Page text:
In the new era of Trump politics, we’re facing a mountain of unprecedented political behavior. Our President-elect is constantly saying and doing new things to make us question (and fear) just how much that office is going to change.
Dan Rather, ever a voice of reason and intelligence, posed one such question to his Facebook page:
Here’s a question that the press has never had to deal with before: how do you deal with a president-elect, and eventually a president, who regularly Tweets untrue or intimidating statements?
The post goes on,
By the nature of the office, when a president says something it’s usually news. Words can move markets, start wars, shift the direction of major domestic and foreign policy. And that’s why most presidents are constrained and careful with their public statements.
Not so Donald Trump. It’s one of the things his supporters love about him and his critics despise. And anyone who thought Trump was going to change after the election, well, as the saying goes, the past seems to be prologue.
Rather ponders that question that every face of the media has to deal with, and with its consequences. How do you shine a light on the ugliness, knowing it won’t disappear just because you let it hide, without giving it the attention it needs to grow? At what point does a refusal to ignore a thing turn into validation?
When Trump rants about anything from Hamilton to his disrespect of the First Amendment, it seems natural for respected media outlets to ignore it. These are Tweets, not news. But again, when the President tweets something, that IS news, just as it was when a presidential candidate did the same. Is Trump unhinged? (I mean, obviously.) That’s worth covering. Is he deliberately deflecting with Tweet slight of hand? News outlets need to make sure they’re covering what he’s distracting us from, but the act of mania-based deflection shouldn’t be ignored. All of this is news, “and it’s important that the press doesn’t normalize it.”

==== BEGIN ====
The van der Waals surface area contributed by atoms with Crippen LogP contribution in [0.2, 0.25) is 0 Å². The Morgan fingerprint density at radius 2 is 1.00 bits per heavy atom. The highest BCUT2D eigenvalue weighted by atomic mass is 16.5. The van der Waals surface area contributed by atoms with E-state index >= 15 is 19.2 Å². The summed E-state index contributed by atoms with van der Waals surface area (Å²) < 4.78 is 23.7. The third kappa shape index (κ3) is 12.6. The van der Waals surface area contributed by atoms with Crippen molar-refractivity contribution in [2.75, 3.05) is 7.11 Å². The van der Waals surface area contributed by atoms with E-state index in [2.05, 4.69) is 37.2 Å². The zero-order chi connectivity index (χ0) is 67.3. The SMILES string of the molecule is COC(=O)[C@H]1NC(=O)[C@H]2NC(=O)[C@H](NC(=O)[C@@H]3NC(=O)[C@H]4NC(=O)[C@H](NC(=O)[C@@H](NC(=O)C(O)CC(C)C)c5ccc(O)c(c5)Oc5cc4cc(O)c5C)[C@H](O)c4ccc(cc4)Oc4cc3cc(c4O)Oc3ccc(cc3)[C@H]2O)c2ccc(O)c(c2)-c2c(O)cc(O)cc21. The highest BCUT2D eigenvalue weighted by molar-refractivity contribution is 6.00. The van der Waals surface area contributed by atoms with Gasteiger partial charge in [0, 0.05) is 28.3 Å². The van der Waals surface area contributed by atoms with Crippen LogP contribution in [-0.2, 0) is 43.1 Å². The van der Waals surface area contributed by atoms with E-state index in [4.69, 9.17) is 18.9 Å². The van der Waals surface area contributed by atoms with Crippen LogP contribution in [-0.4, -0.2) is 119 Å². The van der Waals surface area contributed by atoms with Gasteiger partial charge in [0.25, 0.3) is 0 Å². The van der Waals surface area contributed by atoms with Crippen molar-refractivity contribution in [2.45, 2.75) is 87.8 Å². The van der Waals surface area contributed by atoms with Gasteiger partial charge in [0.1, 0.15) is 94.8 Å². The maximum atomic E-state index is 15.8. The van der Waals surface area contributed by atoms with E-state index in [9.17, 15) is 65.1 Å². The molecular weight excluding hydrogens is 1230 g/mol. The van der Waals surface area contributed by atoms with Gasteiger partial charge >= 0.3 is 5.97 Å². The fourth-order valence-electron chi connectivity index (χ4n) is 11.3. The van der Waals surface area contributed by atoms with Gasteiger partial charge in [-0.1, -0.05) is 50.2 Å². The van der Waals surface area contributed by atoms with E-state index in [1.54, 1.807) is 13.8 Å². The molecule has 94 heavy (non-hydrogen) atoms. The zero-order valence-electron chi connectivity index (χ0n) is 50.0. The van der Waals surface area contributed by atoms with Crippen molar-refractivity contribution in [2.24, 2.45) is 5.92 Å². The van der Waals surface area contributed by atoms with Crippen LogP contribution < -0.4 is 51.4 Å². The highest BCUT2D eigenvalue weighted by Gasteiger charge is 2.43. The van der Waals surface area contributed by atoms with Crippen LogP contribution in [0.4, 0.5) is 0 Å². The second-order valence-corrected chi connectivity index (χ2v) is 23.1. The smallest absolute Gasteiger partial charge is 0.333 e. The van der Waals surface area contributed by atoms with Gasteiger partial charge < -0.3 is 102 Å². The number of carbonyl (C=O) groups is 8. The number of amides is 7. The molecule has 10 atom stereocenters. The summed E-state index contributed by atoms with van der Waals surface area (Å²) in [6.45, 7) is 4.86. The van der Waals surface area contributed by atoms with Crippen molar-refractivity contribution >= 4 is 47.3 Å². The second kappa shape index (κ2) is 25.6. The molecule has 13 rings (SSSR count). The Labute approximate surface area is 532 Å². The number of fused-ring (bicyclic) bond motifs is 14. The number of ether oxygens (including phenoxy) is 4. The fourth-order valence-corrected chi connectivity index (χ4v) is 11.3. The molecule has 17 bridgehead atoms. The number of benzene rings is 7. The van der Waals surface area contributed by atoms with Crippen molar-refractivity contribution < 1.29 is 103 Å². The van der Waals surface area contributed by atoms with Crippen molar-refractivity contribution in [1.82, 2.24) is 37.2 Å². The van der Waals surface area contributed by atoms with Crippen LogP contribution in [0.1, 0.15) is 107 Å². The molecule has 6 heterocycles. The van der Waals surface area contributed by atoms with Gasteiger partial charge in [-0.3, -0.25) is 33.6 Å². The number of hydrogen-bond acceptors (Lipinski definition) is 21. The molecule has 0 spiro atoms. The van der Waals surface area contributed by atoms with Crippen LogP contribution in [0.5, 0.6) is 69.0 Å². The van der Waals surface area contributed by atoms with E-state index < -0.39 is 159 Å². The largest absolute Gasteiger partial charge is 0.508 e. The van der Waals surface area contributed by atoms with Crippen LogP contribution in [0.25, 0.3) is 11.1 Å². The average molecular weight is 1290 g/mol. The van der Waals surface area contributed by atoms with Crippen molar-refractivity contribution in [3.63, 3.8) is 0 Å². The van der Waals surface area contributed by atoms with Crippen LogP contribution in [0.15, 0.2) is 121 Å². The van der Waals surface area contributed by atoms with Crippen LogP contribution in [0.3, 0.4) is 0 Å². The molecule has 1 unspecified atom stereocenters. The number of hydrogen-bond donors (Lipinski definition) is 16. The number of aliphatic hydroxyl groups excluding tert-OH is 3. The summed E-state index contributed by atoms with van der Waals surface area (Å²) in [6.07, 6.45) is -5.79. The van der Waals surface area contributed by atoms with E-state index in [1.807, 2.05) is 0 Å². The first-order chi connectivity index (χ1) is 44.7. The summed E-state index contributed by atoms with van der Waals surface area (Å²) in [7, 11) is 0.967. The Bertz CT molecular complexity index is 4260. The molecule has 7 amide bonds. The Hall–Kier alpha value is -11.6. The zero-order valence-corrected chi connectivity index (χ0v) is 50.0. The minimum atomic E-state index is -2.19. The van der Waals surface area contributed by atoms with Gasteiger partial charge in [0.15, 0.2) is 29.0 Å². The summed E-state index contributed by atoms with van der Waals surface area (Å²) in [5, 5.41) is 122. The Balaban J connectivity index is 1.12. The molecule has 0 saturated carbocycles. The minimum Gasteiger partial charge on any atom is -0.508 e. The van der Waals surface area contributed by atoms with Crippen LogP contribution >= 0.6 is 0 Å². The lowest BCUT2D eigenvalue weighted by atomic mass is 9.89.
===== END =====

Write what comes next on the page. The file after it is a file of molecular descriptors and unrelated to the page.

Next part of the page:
On this page I am going to try to walk a balance between bringing attention to Tweets when I think they are serious enough to merit, but not allow my postings to be too distracted from other important news. It will be a process to figure it out and I would welcome your thoughts and continued engagement as we go through this.
In times of like this I sometimes try to imagine what my journalistic hero Edward R. Murrow would do. in this case, I can imagine him shaking his head and shrugging in disbelief. “Son, I saw a lot in my time, but I never saw anything like this. Good luck, but I fear you’re on your own.”
We can’t ignore Trump or his supporters. But we also can’t risk normalizing this behavior. Maybe a good step is constant questions, and constant discussion. Some day we’ll look back on this time and see with clarity where we went wrong and where we need to go now. In the meantime, we can at least make sure we stay vigilant and stay together, keep talking and keep always asking: WWERMD?